Emerald Surf Condominium Case Study

Originally Published: October 25, 2021
The Emerald Surf Condominium is a low rise, 5 stories, 45 unit condominium located on the Gulf of Mexico in Navarre Beach, Florida. It is approximately 15 years old. The framework of the structure consists of reinforced steel concrete columns and beams supporting post-tensioned concrete floor slabs. The east and west concrete sheer walls are veneered with decorative wood facing. In 1995, numerous stalactites on the underside of the common walkways were observed during an engineering study investigating the cracking and spalling of the concrete. It was determined that these stalactites were the result of minerals bleeding through cracks and pores in the concrete due to a constant supply of moisture from the environment.
The cantilevered concrete slabs, which make up the common walkways and private balconies, are constructed with post-tensioned cables that run completely through the slab from the front walkways to the Gulf-side balconies, and from end to end of the structure. The cables are on approximate 3-foot centers with some additional concentration in load bearing areas. The purpose of these cables is to strengthen the concrete the same way conventional steel reinforcing rebars provide strength. These cables are stressed to approximately 33,000 pounds per square inch according to the 1995 engineering report. The critical live end anchor pockets for the post-tensioned cables occur along the slab edge with 2 standard reinforcing steel rebars that act to restrain the anchors during the stressing operation.
It was reported in the 1995 and 1996 engineering consultant’s reports that spalling and cracking of the concrete and corrosion stains (iron oxide) on the concrete surface were observed. It was determined that the spalling and cracking of the concrete were caused by corrosion of the embedded steel members. The corrosion was attributed to chloride contamination in the concrete, which was enhanced by the lack of concrete coverage of the steel. The depth of coverage was observed to be less than 1.5 inches in many areas. As a result of the engineering reports, a program of concrete restoration and post-tensioned cable repair was initiated in 1997. It was determined from the engineering study that a minimum of 20 post-tensioned cables would require reconditioning. and approximately 75 percent of the pull anchor ports would require repairs. The building had lost 4 of the post-tensioned cables due to corrosion, and there was a concern for additional failures if the corrosion process was not stopped. In addition, a solution to solve the ongoing corrosion problem was needed to ensure a continued long life for the existing reinforcing steel and post-tensioned cables.
After investigating numerous corrosion mitigation systems available for the reinforcing steel and post-tensioned cables, it was determined that cathodic protection offered the most economical and technically reliable method available. Both impressed current and galvanic cathodic protection systems were investigated to determine which type of system would offer the optimum performance for this application. The impressed current system was eliminated due to the concern of hydrogen embrittlement of the post-tensioned cables, higher maintenance costs, and the requirement for continuous AC power supply. In addition, the galvanic system selected had been installed on a similar post-tensioned structure on the Gulf Coast, and there was engineering data indicating the system was effective in mitigating corrosion.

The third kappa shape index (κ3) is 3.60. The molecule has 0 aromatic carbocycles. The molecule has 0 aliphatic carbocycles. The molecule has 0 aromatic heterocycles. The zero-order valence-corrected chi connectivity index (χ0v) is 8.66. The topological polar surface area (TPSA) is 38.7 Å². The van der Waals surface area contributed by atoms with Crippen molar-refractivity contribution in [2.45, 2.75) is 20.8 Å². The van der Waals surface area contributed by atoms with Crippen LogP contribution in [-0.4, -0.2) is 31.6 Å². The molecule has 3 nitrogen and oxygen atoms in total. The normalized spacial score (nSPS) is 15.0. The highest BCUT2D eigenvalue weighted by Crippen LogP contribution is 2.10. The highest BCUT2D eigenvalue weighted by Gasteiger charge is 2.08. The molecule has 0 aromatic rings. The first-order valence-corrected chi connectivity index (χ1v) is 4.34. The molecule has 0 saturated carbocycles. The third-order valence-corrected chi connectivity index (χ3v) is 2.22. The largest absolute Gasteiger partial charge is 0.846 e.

The concrete restoration and cable rebar repairs were completed prior to the cathodic protection installation, and electrical continuity was determined for the reinforcing steel and all the post-tensioned cables. At those locations, where discontinuities existed, metal to metal connections was made by the cathodic protection contractor using a proprietary system. After all, structures were bonded together electrically, the complete structure was checked again for electrical continuity to ensure that all reinforcing steel and post-tensioned cables were electrically continuous. The design of the cathodic protection system called for installation of a zinc galvanic anode system on the slab edge of the balconies on the south and west ends of the building. The zinc anode system used consisted of a sheet of zinc foil coated with an ionically conductive hydrogel pressure sensitive adhesive (electrolyte). The anode system was electrically connected to the reinforcing steel and the post-tensioned cables with the proprietary connection system.
The installation of the cathodic protection system was completed in April 1997. The cathodic protection system was commissioned by a National Association of Corrosion Engineers International (NACE) corrosion specialist in April 1997. At that time, tests were performed to determine the effectiveness of the cathodic protection system. These tests and measurements were performed on each slab edge on every floor of the condominium. The criteria used to determine the effectiveness of the cathodic protection system was a minimum of 100 millivolt depolarization, which is recommended by NACE. These criteria were achieved at 100 percent of the test locations, indicating the system was operating effectively.
As a result of this installation, the Emerald Surf Condominium should have many years of corrosion free life for the post-tensioned cables. In addition, this corrosion abatement system offers an economical solution for the mitigation of corrosion of post-tensioned type construction which did not exist before. Of even more importance is the fact that the effectiveness of the corrosion mitigation system can be determined in real time measurements, and the user no longer has to wait for cracking and spalling of concrete to occur before realizing that the corrosion is taking place.
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